I read something in Time Out suggesting that maybe we shouldn’t lean so much towards the European-inspired traditions (as in when in Rome…) and instead of fir trees have sand sculptures and other Aussie-centric decorations. Hmm, perhaps. Anything would be better than the pitiful and cheap-looking decorations installed by my local council this year. I thought it was perhaps just me with my snobbish European thing going on but, according to my local paper, ratepayers are up in arms at the cost of this year’s embarrassing effort. “The council has attempted to spruce up shopping strips with gold ribbon wrapped around trees and secured with cable ties, and stars stuck to fences and bins.”

From being in denial one year about Christmas – I simply edited it out and focused on the summer holidays instead – this year I am going all out to get into the Christmas spirit. I’ve collected up all my decorations old and new and added bits and bobs from two dollar shops, Target, Op Shops and my local park. Rather than a tree, I’m spraying twigs silver to arrange in a vase including a few gum leaves (my nod towards the ‘When in Rome’ thing). Then I’ve sprayed some fir cones to dot around my book shelves. I’ve got two traditional advent calendars and a Julelysspil, one of those delightful rotary candle holders that I purchased in Copenhagen (see photo), a few reindeer and lots of candles.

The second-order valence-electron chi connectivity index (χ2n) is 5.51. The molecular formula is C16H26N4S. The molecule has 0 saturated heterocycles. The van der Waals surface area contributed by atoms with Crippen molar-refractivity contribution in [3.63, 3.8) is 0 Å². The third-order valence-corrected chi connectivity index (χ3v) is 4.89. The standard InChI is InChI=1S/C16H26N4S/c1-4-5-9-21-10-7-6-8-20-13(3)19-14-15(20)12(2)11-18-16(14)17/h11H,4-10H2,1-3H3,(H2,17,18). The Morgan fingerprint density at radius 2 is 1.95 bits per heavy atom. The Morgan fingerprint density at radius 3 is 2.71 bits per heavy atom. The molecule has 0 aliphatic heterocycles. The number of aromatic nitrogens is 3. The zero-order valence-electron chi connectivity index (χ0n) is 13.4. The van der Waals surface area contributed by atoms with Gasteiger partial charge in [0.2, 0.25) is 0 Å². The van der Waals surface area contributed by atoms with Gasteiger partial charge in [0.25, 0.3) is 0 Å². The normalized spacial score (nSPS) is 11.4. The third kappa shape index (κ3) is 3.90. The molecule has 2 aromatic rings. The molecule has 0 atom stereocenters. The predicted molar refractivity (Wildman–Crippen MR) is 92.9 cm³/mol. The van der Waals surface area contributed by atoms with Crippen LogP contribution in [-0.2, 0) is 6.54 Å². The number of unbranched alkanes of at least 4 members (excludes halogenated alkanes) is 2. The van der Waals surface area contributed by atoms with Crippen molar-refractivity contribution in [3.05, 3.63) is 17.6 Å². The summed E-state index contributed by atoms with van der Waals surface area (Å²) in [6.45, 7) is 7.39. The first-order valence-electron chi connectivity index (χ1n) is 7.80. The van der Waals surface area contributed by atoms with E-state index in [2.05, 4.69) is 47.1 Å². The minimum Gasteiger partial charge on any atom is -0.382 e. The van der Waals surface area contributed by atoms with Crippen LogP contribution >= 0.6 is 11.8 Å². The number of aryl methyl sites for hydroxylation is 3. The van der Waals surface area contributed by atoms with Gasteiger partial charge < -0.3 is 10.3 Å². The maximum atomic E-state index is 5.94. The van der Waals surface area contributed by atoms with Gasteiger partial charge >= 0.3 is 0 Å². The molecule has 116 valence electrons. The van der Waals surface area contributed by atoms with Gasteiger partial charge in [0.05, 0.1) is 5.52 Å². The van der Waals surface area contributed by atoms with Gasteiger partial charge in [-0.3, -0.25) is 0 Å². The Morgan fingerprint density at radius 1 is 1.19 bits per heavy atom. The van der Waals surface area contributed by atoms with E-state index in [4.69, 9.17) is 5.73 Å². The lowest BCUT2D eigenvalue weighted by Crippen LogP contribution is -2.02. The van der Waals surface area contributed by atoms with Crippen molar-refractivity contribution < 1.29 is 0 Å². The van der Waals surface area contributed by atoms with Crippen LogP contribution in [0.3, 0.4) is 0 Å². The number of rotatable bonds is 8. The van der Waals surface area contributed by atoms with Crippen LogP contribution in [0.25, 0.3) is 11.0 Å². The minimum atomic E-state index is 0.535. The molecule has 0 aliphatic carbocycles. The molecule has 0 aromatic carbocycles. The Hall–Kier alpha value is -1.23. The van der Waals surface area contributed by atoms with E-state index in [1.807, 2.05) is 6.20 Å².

It’s easy to overlook the true meaning of Christmas – a time of peace, joy, celebration with family and friends, and an opportunity to rest and renew ourselves for the coming year. Whether it’s baking Christmas cakes and biscuits, singing carols, going to church or putting up the decorations, it’s about tapping into the wonder of the Christmas story and the aged-old Yuletide traditions. The origins of Christmas are actually something of a multi-layered mishmash of Pagan and Christian festivals. Yule was a Pagan midwinter festival celebrated by the Germanic and Scandinavian peoples, an excuse for feasting and revelry to break up the long winter months. Whatever spiritual or religious tradition you belong to – or don’t belong to – it’s definitely the season to be jolly, to be thankful and to have a good knees-up. Go forth and deck the halls. Holly anyone?